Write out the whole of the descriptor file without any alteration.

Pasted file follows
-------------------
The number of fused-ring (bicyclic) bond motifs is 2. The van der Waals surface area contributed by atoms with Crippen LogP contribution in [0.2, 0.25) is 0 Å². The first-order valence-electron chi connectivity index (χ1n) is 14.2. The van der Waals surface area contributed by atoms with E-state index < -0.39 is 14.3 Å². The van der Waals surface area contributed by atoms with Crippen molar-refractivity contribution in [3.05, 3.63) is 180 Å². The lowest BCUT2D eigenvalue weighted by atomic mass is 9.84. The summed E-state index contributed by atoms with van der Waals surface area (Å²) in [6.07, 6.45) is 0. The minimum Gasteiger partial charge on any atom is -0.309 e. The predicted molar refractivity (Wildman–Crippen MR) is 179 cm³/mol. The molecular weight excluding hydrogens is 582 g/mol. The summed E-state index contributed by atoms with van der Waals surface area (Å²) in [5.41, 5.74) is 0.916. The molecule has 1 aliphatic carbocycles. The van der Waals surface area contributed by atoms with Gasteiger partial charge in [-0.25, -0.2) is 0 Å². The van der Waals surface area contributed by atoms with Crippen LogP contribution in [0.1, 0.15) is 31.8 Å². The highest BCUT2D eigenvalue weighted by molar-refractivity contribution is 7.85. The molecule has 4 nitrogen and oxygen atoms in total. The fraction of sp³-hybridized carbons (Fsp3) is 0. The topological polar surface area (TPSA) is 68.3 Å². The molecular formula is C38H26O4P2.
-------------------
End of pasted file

The number of fused-ring (bicyclic) bond motifs is 2. The van der Waals surface area contributed by atoms with Crippen LogP contribution in [0.2, 0.25) is 0 Å². The first-order valence-electron chi connectivity index (χ1n) is 14.2. The van der Waals surface area contributed by atoms with E-state index < -0.39 is 14.3 Å². The van der Waals surface area contributed by atoms with Crippen molar-refractivity contribution in [3.05, 3.63) is 180 Å². The lowest BCUT2D eigenvalue weighted by atomic mass is 9.84. The summed E-state index contributed by atoms with van der Waals surface area (Å²) in [6.07, 6.45) is 0. The minimum Gasteiger partial charge on any atom is -0.309 e. The predicted molar refractivity (Wildman–Crippen MR) is 179 cm³/mol. The molecular weight excluding hydrogens is 582 g/mol. The summed E-state index contributed by atoms with van der Waals surface area (Å²) in [5.41, 5.74) is 0.916. The molecule has 1 aliphatic carbocycles. The van der Waals surface area contributed by atoms with Gasteiger partial charge in [-0.25, -0.2) is 0 Å². The van der Waals surface area contributed by atoms with Crippen LogP contribution in [0.1, 0.15) is 31.8 Å². The highest BCUT2D eigenvalue weighted by molar-refractivity contribution is 7.85. The molecule has 4 nitrogen and oxygen atoms in total. The fraction of sp³-hybridized carbons (Fsp3) is 0. The topological polar surface area (TPSA) is 68.3 Å². The molecular formula is C38H26O4P2.